contests only two of the factors under Winter,
specifically, the district court's findings that adidas
showed a likelihood of success on the merits and irreparable
harm. Because the analysis for Skechers's Onix and Cross
Court shoes differ, we take them each in turn.
Skechers's Onix and adidas's Stan Smith
Likelihood of Success on the Merits
challenges the district court's finding that adidas
demonstrated a likelihood of success on its claim that
Skechers's Onix shoe infringes on and dilutes
adidas's unregistered Stan Smith trade dress.
dress protection applies to 'a combination of any
elements in which a product is presented to a buyer, '
including the shape and design of a product." Art
Attacks Ink, LLC v. MGA Entm't Inc., 581 F.3d 1138,
1145 (9th Cir. 2009) (quoting 1 J. Thomas McCarthy,
McCarthy on Trademarks and Unfair Competition §
8:1 (4th ed. 2008)).To prove infringement of an unregistered
trade dress, "a plaintiff must demonstrate that (1) the
trade dress is nonfunctional, (2) the trade dress has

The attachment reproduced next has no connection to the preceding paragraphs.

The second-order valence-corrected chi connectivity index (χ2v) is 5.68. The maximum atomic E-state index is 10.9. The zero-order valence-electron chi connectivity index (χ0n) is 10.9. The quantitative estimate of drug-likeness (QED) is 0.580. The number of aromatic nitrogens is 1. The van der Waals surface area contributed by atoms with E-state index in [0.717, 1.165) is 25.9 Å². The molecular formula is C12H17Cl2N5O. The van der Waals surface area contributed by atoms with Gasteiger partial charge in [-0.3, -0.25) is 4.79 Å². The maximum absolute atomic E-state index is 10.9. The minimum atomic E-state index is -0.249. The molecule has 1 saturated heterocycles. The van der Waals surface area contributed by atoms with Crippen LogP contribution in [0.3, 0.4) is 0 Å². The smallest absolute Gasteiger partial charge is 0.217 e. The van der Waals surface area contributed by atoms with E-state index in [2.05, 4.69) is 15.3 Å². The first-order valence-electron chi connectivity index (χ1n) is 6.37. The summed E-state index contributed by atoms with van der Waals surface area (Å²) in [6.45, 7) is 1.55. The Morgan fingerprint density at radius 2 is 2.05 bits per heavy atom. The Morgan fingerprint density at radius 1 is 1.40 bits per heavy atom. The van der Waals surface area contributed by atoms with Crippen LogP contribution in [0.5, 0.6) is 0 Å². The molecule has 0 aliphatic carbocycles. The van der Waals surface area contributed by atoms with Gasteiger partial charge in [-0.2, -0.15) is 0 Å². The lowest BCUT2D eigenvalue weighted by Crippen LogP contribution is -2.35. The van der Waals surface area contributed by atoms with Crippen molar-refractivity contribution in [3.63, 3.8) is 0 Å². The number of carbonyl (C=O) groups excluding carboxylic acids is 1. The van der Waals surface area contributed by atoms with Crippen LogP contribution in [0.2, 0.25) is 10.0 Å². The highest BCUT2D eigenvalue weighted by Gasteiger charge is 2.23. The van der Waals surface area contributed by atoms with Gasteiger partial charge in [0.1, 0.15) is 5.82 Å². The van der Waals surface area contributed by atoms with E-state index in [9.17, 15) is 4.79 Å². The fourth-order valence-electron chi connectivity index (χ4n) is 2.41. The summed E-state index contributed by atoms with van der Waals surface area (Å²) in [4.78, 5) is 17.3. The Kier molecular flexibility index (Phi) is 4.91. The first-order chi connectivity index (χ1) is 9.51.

acquired secondary meaning, and (3) there is a substantial
likelihood of confusion between the plaintiff's and
defendant's products." Id. Skechers
contests only the latter two elements.
dress has acquired secondary meaning when consumers associate
the design features with a particular producer. Fleischer
Studios, Inc. v. A.V.E.L.A., Inc., 654 F.3d 958, 967
(9th Cir. 2011) (citation omitted). "Secondary meaning
and likelihood of buyer confusion are separate but related
determinations . . . ." Levi Strauss & Co. v.
Blue Bell, Inc., 632 F.2d 817, 821 (9th Cir. 1980). Some
of the relevant factors for determining secondary meaning
include the exclusivity, manner, and length of use of the
trade dress, the amount and manner of advertising, the amount
of sales, and proof of intentional copying by the defendant.
Art Attacks, 581 F.3d at 1145.
district court's finding that the Stan Smith has likely
acquired secondary meaning is supported by ample evidence in
the record. The evidence showed that adidas has used the Stan
Smith trade dress exclusively since the early 1970s, expended
considerable capital and human resources to promote the shoe,
and reaped significant but difficult-to-quantify value from
placing the Stan Smith with celebrities, musicians, athletes,
and other "influencers" to drive consumer hype and